The Guide makes it clear that each museum is governed by its law. There is no attempt here to impose on museums general applicable rules and that the guidelines do not affect the British Museum, the Victoria and Albert Museum, and the Wallace Collection.: Some museums, including national museums in England, are bound by legislation that describes the limited circumstances in which they are able to deaccession objects from their collections. This means that some of the processes outlined in this guidance might not apply to them. (7)

One statement in the new publication surprised me: While this guidance is aimed at English museums, the principles behind it may be applicable for museums across the UK and internationally. (8) I did not see references to any non-British publications throughout the thirty-one pages of the ACE guidelines. The report does not mention German guidelines nor the recent publications of the Dutch or the Belgians in this area. The Sarr-Savoy report does not even get a mention. The initial contract for the publication had expressly referred to recent endeavours by the European States. Do those who published these new guidelines expect the French, Germans, Belgians, and Dutch to refer to this new publication when indeed, all these European States have produced better guidelines that address relevant issues of restitution and grounded their work on more profound and explicit examination of the phenomena of colonialism?

Restitution is the anatomy of colonialism and racism in the colonial empire. Avoiding a thorough study of colonialism can only result in superficial and irrelevant occupation with restitution that amounts, in many ways, to a determined resistance to the recent wave of restitutions.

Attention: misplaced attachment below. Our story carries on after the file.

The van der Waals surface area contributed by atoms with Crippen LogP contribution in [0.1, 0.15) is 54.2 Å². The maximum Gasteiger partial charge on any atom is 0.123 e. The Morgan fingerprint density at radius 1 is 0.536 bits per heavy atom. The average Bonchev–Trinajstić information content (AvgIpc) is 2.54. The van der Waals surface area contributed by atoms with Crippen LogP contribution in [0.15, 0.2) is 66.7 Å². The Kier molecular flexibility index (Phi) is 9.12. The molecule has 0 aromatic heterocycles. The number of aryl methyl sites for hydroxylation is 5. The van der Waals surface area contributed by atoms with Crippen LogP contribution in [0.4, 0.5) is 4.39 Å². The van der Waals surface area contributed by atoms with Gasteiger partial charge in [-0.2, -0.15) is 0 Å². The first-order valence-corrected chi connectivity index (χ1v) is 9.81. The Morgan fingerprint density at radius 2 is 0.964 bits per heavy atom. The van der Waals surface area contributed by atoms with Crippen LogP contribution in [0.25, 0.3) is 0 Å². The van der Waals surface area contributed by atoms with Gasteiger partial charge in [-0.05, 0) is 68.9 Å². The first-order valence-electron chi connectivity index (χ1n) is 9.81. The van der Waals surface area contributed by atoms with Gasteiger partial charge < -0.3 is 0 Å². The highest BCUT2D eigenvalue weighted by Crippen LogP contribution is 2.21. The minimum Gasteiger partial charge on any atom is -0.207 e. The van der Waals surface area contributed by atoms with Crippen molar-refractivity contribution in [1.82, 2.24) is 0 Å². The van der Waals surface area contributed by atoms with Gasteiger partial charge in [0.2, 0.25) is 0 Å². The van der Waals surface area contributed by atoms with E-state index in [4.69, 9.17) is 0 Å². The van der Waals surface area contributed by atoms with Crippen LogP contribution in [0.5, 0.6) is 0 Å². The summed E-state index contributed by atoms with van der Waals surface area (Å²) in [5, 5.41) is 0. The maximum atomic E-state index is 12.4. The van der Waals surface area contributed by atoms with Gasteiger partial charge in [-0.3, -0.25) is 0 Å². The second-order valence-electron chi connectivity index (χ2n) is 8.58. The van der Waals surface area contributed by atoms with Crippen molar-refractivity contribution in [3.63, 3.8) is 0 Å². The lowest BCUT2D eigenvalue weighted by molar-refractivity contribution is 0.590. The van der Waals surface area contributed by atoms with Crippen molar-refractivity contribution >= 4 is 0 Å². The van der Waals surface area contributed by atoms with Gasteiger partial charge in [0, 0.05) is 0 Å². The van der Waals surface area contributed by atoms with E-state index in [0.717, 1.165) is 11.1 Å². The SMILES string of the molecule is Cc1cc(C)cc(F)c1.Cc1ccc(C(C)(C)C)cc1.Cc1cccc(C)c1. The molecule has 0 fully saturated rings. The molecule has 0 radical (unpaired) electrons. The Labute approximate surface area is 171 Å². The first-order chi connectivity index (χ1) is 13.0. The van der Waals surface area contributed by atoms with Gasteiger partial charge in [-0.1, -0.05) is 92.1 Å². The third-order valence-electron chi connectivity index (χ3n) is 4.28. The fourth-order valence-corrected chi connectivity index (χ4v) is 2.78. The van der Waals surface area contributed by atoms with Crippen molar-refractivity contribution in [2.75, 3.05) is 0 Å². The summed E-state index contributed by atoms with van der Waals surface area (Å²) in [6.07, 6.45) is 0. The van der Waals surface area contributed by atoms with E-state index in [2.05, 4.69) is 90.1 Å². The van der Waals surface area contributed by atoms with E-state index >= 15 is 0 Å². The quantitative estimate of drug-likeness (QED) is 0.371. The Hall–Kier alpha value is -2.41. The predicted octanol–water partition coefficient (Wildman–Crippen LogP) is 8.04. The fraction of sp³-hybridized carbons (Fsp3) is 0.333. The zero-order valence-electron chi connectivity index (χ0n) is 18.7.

The publication of new rules of procedure, as has been done by many British museums and institutions recently, often acts as a delaying factor to the restitution process. New rules give the impression that if restitution has not taken place, it is due to lack of appropriate rules and that the new provisions will hasten the process.

This is not true. Lack of political will has been the leading cause for non-restitution.

New rules also create breathing space for reluctant illegal holders as far as they add to the impression that the problem has just arisen and do not refer to the long history of demands. Indeed, the standard argument has often been that there has been no demand. Nigeria has often had to renew its requests for restitution which are repeatedly directly denied by the illegal holders in Britain. Even though the late Prince Edun Akenzua, brother of the late Oba Erediauwu and uncle of the present Oba Ewuare II, delivered a petition to the British Parliament in March 2002, known as the Case for Benin, Appendix 21. The British Museum and other museums in Britain ignored this request and insisted had been no demand by Nigeria for the Benin artifacts. Nigeria had to send another request to the British Museum in October 2021, which has not yet been answered. (9)